The Financial Action Task Force (FATF)
- Released webinars on COVID-19 and the changing money laundering and terrorist financing risk landscape. Key issues discussed:
- How has COVID-19 changed the criminal economy and what key threats and vulnerabilities are we seeing at the national, regional and international levels?
- What medium to long-term risks do we see emerging from the COVID-19 crisis?
- What are some good practices and strategies the public and private sectors can put in place to manage the changing risk environment?
- Released webinars on the impact of COVID-19 on the detection of money laundering and terrorist financing. Topics discussed:
- How has COVID-19 affected day-to-day financial activity and how are national authorities and the private sector adapting ML/TF detection capabilities in a rapidly evolving environment?
- How have national authorities and the private sector dealt with challenges to ensure business continuity so that ML and TF activity continues to be detected?
- What are some of the medium to long-term issues facing the anti-money laundering/counter terrorist financing (AML/CFT) community and what lessons can we learn from the impact of the pandemic?
- Organised a webinar to discuss the FATF’s recent report on money laundering and the illegal wildlife trade. The objective of this webinar was to discuss the main money laundering trends linked to IWT, as well as practical examples of how governments, the private sector and civil society can tackle ML from IWT. The webinar also discussed next steps and commitments for action across government and non-government stakeholders.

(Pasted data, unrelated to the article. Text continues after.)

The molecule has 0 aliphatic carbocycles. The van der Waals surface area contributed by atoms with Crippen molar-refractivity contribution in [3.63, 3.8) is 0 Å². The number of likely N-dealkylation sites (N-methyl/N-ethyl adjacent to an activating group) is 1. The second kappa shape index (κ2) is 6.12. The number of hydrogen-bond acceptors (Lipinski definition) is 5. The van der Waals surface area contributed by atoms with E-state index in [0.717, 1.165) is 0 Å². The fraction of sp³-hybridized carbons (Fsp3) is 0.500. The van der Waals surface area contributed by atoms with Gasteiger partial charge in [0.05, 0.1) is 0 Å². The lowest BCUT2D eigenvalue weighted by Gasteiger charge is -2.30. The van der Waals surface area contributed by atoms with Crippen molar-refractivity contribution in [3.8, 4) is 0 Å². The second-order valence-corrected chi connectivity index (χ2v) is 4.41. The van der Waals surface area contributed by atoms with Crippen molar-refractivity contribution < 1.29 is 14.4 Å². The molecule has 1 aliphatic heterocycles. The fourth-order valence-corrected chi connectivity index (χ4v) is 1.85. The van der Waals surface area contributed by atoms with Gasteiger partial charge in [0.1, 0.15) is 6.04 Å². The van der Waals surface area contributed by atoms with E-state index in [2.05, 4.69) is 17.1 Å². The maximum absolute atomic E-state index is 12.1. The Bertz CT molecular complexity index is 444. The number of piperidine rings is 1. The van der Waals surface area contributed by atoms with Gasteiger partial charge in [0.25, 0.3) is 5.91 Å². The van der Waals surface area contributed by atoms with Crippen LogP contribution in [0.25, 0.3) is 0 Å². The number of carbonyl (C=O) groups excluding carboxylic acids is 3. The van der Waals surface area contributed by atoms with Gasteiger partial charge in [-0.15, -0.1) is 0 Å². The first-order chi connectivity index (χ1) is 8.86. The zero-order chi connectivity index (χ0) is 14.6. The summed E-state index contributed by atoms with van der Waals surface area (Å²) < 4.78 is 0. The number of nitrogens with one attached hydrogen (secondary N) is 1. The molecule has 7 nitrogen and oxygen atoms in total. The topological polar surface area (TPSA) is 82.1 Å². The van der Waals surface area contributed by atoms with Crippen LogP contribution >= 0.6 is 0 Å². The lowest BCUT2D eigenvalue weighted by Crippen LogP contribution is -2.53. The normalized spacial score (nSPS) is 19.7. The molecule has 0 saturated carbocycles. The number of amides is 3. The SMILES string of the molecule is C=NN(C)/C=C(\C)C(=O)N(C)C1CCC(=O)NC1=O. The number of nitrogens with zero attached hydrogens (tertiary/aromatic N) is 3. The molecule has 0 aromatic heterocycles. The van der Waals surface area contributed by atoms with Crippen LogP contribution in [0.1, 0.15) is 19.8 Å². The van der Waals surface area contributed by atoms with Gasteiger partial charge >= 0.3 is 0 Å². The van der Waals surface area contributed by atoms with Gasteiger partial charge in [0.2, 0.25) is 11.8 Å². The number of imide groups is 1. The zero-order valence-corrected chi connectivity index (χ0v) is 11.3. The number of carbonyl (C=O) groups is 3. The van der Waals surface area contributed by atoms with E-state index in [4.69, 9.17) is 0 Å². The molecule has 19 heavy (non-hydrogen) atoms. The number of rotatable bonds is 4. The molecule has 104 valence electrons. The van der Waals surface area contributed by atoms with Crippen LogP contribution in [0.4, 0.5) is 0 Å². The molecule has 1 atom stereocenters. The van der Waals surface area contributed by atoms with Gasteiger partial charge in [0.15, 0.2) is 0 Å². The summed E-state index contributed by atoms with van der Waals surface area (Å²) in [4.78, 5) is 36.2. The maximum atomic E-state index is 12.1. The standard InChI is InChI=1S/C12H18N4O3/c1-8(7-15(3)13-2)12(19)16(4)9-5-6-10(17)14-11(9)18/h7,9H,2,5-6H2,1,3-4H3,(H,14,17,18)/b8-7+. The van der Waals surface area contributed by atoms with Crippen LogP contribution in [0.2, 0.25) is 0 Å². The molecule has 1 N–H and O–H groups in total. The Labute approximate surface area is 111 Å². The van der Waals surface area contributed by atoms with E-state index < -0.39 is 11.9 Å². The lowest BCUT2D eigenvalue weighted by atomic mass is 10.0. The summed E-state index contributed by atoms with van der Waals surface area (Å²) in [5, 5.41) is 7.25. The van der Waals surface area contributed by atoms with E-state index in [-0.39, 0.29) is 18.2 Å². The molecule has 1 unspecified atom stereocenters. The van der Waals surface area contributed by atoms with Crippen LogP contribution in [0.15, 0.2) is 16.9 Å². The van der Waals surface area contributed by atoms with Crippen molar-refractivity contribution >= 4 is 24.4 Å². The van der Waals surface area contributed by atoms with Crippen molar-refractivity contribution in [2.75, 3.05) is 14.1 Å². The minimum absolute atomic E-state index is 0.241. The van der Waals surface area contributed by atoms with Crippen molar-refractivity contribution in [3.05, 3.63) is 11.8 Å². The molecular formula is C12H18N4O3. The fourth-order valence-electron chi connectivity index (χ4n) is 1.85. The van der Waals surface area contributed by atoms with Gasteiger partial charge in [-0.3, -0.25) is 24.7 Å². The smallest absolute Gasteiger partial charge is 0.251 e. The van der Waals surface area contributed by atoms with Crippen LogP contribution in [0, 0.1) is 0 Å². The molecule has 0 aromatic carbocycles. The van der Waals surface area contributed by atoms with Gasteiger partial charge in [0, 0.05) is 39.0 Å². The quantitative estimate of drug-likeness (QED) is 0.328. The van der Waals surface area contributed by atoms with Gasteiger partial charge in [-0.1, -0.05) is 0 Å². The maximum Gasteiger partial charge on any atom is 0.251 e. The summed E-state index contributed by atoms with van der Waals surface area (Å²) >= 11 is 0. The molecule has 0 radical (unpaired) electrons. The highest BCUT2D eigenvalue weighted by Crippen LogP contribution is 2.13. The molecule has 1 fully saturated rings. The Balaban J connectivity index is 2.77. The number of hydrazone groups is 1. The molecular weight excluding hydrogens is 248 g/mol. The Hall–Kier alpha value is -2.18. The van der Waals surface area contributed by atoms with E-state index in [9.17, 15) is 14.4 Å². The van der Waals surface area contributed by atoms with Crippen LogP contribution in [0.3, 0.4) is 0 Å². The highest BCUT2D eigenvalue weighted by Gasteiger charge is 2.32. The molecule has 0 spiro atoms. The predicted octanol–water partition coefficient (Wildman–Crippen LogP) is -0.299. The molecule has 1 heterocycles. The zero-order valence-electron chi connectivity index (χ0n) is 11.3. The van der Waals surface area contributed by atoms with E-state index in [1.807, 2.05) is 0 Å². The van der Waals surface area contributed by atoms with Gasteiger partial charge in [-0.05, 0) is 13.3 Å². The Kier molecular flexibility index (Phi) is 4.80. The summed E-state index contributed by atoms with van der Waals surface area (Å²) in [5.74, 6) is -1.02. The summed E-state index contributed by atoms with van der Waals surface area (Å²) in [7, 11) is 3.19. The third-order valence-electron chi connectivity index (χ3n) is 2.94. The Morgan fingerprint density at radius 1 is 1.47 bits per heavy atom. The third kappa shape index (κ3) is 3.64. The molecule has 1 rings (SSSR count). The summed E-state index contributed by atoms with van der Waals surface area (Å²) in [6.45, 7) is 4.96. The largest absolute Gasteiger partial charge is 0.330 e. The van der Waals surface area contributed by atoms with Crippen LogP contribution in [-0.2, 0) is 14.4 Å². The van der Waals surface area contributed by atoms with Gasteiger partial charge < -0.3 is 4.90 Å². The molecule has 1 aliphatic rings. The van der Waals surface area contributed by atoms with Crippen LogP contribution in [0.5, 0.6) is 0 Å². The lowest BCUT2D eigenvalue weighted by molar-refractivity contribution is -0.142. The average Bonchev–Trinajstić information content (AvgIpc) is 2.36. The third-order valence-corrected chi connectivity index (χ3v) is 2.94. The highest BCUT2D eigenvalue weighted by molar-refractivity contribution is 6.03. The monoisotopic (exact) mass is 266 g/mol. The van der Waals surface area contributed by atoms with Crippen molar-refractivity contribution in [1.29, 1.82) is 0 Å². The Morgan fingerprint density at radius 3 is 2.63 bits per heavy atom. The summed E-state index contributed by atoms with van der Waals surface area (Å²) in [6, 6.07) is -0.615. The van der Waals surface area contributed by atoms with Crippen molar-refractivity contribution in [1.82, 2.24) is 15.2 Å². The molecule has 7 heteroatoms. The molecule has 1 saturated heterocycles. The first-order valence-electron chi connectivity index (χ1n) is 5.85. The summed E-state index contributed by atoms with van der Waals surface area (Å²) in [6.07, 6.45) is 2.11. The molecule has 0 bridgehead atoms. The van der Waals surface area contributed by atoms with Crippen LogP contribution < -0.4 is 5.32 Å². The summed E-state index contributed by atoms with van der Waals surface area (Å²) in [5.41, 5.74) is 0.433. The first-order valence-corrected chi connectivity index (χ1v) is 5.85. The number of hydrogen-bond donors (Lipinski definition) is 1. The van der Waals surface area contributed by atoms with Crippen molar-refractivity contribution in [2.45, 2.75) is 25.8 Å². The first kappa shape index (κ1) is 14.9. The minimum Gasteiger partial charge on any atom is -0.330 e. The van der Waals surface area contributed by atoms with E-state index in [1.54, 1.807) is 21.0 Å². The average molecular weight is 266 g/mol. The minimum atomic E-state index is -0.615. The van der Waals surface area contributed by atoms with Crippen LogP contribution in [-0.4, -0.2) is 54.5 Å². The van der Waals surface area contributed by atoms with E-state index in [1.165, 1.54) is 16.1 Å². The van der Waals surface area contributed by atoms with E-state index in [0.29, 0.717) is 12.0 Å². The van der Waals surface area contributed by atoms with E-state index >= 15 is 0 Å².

- Completed a review of the implementation of its revised standards on virtual assets and virtual asset service providers, 12 months after the FATF finalized these amendments. The report reviews the implementation of the revised Standards and sets out:
- how money laundering and terrorism financing risks and the virtual asset market have changed since June 2019 (Section 1);
- jurisdictions’ progress in implementing the revised Standards (Section 2);
- the private sector’s progress in implementing the revised Standards, including the development of technical solutions for the implementation of the travel rule (Section 3);
- issues identified with the revised FATF Standards and Guidance (Section 4); and
- FATF’s next steps regarding virtual assets (Section 5).
- Published the report to G20 on so-called stablecoins. This report sets out the FATF’s views on so-called stablecoins and addresses the following:
- what the characteristics of so-called stablecoins are (Section 1);
- what the money laundering and terrorist financing risks of so-called stablecoins are (Sections 2 and 4);
- how the FATF Standards apply to so-called stablecoins and the different businesses involved in the so-called stablecoin (Section 3); and